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HomeReportDrunk, entitled, chauvinistic: Flight attendants describe Indian male passengers

Drunk, entitled, chauvinistic: Flight attendants describe Indian male passengers

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The focus is back on male Indian flyers after actor Zaira Wasim filed a complaint against a fellow passenger for touching her inappropriately.

New Delhi: This week, a 17-year-old actor Zaira Wasim said that she was molested by a “middle -aged” man on a flight from Delhi to Mumbai. Wasim, who starred in Dangal, posted a video of her experience on Instagram, in which she said that the man kept touching her inappropriately with his foot.

The accused, 39-year-old Vikas Sachdev, has reportedly said that his actions were unintentional. While Sachdev has been arrested following the public outcry over the actor’s post, Indian men are notorious for behaving badly on airplanes. On social media platforms such as Quora, there are multiple accounts of Indians harassing airline crew.

ThePrint reached out to some flight attendants to get their points of view. Here are edited excerpts:

Sanchita Nanda, flight attendant with an international airline

I work with an international airline. Most of my colleagues are Germans. Although they love India for the food and history, they avoid dealing with Indian passengers. They also hate working on the India routes, because Indian passengers lack basic etiquette.

The worst offenders are usually rich people, or those flying business class, because they think they can get away with anything. If a male passenger likes your face, he keeps ringing the call-bell, or if you give him a cup, he tries to touch your hand first. As women, we know when male passengers don’t have the right intentions, yet we can’t confront them. We can’t say, “Why did you touch me and not the cup?”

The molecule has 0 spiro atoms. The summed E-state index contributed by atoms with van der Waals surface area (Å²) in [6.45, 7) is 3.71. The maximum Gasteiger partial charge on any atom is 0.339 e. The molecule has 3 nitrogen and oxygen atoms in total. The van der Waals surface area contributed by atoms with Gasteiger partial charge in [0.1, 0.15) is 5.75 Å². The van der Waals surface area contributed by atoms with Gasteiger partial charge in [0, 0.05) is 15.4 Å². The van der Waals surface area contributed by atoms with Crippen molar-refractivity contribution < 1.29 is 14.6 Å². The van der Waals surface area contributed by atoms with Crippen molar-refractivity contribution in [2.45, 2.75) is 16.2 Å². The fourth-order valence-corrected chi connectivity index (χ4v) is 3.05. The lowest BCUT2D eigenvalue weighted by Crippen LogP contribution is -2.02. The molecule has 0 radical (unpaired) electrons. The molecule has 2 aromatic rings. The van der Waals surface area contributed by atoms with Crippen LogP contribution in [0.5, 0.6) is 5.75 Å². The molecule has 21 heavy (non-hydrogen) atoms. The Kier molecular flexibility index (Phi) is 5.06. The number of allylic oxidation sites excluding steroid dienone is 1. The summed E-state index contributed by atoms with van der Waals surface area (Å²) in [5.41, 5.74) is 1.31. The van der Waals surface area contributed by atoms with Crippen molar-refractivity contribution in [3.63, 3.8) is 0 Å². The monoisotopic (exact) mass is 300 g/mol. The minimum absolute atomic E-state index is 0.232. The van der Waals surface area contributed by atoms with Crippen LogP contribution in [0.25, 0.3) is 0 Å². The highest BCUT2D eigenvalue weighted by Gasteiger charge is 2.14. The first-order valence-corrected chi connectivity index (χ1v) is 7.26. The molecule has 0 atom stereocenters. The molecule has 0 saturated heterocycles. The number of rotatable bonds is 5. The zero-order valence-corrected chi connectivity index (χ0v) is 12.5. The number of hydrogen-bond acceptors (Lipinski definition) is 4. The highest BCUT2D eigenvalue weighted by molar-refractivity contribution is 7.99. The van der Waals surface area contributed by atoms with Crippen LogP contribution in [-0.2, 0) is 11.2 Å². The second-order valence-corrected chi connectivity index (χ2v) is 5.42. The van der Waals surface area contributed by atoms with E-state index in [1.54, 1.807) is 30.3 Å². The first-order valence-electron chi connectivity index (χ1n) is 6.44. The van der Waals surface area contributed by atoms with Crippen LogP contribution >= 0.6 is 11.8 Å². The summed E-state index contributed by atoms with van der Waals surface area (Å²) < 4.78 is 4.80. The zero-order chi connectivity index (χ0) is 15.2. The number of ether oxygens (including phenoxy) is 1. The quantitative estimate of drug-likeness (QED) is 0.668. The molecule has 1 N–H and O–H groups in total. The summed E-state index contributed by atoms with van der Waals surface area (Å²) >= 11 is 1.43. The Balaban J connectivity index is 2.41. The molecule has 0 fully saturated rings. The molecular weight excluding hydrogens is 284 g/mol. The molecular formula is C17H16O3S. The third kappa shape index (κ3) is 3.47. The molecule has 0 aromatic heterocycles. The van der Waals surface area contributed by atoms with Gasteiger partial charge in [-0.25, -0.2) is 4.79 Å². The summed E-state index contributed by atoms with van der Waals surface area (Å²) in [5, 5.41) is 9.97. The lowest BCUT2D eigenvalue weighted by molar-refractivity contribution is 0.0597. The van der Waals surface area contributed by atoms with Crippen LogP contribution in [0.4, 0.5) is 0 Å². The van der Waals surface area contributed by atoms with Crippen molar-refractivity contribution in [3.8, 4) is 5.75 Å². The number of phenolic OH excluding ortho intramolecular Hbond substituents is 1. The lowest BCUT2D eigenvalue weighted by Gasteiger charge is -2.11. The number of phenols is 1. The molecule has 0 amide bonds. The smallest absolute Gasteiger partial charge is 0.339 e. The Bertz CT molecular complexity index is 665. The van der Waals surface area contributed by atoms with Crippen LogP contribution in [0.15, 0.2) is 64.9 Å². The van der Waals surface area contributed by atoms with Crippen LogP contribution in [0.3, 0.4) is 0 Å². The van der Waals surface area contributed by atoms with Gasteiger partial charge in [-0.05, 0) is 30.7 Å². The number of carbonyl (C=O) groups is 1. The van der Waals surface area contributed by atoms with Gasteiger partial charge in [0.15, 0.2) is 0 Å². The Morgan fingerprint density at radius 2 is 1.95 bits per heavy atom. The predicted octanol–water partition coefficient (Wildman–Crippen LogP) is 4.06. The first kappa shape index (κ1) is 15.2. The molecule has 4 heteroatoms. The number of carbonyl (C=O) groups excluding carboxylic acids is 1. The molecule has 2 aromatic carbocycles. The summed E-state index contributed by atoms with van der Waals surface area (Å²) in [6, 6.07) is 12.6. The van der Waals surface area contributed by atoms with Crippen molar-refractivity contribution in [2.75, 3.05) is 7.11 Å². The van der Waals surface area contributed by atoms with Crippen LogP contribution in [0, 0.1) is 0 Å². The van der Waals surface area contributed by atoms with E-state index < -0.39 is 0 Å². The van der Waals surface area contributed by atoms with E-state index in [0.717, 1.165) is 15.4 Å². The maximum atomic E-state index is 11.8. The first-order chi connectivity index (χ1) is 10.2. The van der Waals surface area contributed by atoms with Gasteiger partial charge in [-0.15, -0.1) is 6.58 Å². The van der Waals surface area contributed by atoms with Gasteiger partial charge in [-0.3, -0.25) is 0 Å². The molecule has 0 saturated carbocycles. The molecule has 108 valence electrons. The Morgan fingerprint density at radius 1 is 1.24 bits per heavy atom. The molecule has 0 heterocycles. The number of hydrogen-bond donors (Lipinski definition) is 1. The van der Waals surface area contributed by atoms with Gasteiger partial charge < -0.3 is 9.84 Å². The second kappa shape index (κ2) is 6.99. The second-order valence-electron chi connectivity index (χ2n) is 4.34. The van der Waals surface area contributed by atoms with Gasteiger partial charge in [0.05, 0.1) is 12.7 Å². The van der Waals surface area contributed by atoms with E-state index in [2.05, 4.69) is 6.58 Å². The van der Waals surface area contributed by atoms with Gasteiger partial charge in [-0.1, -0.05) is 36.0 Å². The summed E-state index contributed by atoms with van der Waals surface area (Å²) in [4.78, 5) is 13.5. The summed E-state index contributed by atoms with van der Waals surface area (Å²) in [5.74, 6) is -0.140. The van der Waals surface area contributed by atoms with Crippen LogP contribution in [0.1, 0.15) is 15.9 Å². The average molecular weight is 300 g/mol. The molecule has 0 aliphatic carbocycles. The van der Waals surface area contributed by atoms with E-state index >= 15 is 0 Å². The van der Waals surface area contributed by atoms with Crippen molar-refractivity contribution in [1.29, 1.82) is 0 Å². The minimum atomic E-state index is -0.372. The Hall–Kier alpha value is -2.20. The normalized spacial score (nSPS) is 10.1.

When high-profile guests are involved, my colleagues usually don’t complain because they know the guests can get away with bad behaviour and it could jeopardise their jobs.

Ritu Kapoor*, flight attendant at Air India

Indian passengers treat international flights like an open bar and drink non-stop. In the air, the alcohol hits you way faster than on ground. And I feel drunk male passengers don’t listen to female flight attendants at all.

When a male crew member tells a passenger that he can’t have extra drinks, guests listen and obey. But when a female staff member says the same thing, male passengers often get even more aggressive. A “no” from a woman is unacceptable.

Karan Bajaj*, former flight attendant at Air India

Indian passengers are some of the worst passengers to deal with. Many foreign airlines give “hardship allowances” to cabin crew when they fly to India.

I’ve had a friend who was groped multiple times by a passenger on a flight, and she got him arrested. However, the whole process was rather tedious. If the process to register a complaint was a simpler one, then trust me, there would be a lot more complaints registered.

Aryan Kumar*, flight attendant at Indigo airlines